Irish blogs - passivehouseplus.ie

Editor's letter: Issue 30

Our editor Jeff Colley's editor's letter from issue 30 received some particularly lovely praise, with architect Steve Mardall reaching out to say: "Was moved to write to commend you on your editor’s letter in this issue 30. You’ve perfectly captured the essence of the totality of where we are as a planet and a race. And captured well that subtle consensus of denial and ‘othering’ it, that is a compelling force to fall in line with if one is not to be labelled as a righteous crank. Your words articulate some of my own not formally articulated thoughts, and offer me clarity and impetus going forward." Meanwhile, AECB Carbon Lite Retrofit graduate Paul Forrester tweeted: "What a tremendously powerful piece of writing your editor’s letter is in issue 30 of @phplusmag. When I struggle to articulate all the thoughts, fears and conflicting ideas in my head, I might just show people that instead!" So here it is.

Mapping the efficiency of Europe’s buildings

A new free-to-use online tool aims to map the energy performance of Europe’s buildings, with the goal of helping to stimulate large-scale deep retrofit, writes project manager Michael Hanratty.

Marc O'Riain: The golden age of solar water heating

Renewable energy technologies are often regarded as new and innovative, but in some instances their roots predate the oil age and go back to the start of the industrial revolution. Dr Marc Ó’Riain finds important insights in past failures of early solar thermal systems.

Cuckoos & magpies: state house-buying hits record

Recent headlines suggest first time buyers are being pushed out of the housing market by ‘non-household’ buyers, so-called ‘cuckoo’ funds. Official figures suggest that private companies are not the only competition in the new homes market – there may be a ‘magpie’ out there also.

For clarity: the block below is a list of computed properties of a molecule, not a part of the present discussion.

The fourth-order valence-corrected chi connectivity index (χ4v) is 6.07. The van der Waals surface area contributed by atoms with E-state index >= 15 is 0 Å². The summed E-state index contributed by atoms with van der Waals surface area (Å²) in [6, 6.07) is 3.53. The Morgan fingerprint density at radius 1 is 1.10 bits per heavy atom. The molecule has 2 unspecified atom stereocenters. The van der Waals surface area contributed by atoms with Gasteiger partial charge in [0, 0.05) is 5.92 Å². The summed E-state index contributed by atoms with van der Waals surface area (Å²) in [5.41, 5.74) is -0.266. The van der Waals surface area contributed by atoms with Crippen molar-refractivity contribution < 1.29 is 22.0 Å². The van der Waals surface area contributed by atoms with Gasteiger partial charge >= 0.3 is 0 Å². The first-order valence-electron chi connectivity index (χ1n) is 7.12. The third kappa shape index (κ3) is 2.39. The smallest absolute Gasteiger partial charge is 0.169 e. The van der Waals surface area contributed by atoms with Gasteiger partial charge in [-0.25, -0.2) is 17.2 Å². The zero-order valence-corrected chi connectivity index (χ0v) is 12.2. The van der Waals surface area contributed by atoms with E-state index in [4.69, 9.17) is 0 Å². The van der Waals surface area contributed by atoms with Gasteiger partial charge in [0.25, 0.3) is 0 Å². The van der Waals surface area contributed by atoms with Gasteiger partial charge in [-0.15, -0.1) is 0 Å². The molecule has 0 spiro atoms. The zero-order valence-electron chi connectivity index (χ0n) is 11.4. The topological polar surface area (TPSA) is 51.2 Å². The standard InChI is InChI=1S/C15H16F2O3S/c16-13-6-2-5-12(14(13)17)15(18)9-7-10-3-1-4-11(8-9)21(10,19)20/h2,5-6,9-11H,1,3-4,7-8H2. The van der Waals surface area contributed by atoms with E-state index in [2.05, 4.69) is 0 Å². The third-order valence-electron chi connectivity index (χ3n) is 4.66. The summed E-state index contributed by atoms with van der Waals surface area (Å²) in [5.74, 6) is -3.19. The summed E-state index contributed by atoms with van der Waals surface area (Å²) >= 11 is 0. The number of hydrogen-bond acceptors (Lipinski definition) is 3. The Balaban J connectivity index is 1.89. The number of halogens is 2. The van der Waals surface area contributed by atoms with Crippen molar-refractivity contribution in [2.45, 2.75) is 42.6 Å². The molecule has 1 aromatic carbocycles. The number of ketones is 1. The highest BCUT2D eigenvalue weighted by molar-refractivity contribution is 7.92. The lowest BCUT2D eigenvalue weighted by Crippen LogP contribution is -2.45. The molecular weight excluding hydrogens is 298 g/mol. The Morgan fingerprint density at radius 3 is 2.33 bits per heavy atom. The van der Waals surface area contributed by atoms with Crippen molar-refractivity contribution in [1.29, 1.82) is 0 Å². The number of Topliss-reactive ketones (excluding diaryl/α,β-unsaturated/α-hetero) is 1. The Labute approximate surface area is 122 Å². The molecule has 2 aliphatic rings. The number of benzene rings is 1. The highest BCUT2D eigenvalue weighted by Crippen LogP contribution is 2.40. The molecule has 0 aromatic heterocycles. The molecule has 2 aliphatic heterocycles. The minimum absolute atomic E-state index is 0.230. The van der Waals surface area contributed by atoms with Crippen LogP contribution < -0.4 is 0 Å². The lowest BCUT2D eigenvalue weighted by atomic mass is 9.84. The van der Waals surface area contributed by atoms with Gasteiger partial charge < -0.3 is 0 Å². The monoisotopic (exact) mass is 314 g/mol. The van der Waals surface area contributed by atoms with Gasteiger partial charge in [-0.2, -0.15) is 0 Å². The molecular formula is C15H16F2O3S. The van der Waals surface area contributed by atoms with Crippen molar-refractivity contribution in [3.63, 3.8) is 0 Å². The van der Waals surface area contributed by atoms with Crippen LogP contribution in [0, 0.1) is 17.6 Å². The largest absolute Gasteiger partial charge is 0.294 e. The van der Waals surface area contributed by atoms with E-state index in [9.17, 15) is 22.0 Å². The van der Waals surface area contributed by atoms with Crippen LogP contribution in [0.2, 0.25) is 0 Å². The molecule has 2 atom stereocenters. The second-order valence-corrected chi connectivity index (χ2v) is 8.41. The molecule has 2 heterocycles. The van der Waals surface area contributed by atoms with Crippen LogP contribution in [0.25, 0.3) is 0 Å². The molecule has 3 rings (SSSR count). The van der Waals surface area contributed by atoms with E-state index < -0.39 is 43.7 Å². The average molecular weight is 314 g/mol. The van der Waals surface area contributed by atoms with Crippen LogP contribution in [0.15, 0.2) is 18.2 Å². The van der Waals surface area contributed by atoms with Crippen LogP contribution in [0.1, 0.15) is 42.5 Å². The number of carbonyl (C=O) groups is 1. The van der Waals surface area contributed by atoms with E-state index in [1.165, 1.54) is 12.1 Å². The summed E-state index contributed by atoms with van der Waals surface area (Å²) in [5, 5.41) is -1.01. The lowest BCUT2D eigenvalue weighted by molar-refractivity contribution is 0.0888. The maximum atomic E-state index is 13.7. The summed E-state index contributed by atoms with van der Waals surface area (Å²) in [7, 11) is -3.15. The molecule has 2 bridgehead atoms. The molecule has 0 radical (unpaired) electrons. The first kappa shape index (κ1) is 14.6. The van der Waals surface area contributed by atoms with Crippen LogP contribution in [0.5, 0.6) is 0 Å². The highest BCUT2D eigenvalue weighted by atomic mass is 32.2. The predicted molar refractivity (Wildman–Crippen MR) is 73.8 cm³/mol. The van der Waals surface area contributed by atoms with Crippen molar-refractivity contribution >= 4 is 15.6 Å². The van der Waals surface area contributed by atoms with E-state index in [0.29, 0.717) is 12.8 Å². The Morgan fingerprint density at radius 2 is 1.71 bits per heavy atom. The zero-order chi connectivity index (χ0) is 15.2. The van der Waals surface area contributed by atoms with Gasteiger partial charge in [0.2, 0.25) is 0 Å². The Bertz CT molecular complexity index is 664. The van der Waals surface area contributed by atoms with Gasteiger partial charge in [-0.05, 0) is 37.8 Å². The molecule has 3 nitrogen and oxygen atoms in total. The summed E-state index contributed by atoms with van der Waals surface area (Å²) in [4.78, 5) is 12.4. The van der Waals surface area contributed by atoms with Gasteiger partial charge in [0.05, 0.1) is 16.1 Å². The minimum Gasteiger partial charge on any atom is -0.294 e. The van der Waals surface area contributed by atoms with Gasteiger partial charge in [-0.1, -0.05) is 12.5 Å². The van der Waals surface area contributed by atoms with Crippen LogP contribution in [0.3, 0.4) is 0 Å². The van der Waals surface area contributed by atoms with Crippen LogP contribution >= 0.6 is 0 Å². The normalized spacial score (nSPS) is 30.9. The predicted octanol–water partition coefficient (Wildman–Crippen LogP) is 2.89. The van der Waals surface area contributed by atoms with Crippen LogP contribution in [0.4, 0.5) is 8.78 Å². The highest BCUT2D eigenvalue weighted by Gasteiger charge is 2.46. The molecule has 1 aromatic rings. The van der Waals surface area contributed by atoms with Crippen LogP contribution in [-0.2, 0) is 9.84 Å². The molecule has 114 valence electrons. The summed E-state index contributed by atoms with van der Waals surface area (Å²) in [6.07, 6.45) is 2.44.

Internet of Things dominates ISH 2019

Today is the last day of ISH, the bi-annual exhibition for the combined topic of water and energy, which is on at the exhibition grounds in Frankfurt. Titled as ISH, it is the world’s leading trade fair for a range of associated topics, materials and services.

Reaching for the first rung

Why is it so difficult to get on the property ladder now compared to 20 years ago? After all, interest rates are lower and house prices are still below where they were in 2007. Architect Mel Reynolds runs through the figures.

A housing boom without the houses?

There was much talk of jobless recovery as economies picked up after the last global recession. Mel Reynolds detects signs of an analogous proposition in the Irish property market: a housing boom that may be close to peaking without much in the way of housebuilding to report.

The utopian Usonian

Dr Marc Ó Riain looks at the influence of 20th century architectural giant Frank Lloyd Wright on low energy building design.

Two houses for the price of one

Housing pundit and architect Mel Reynolds argues that local authority action could be the key to solving the housing crisis.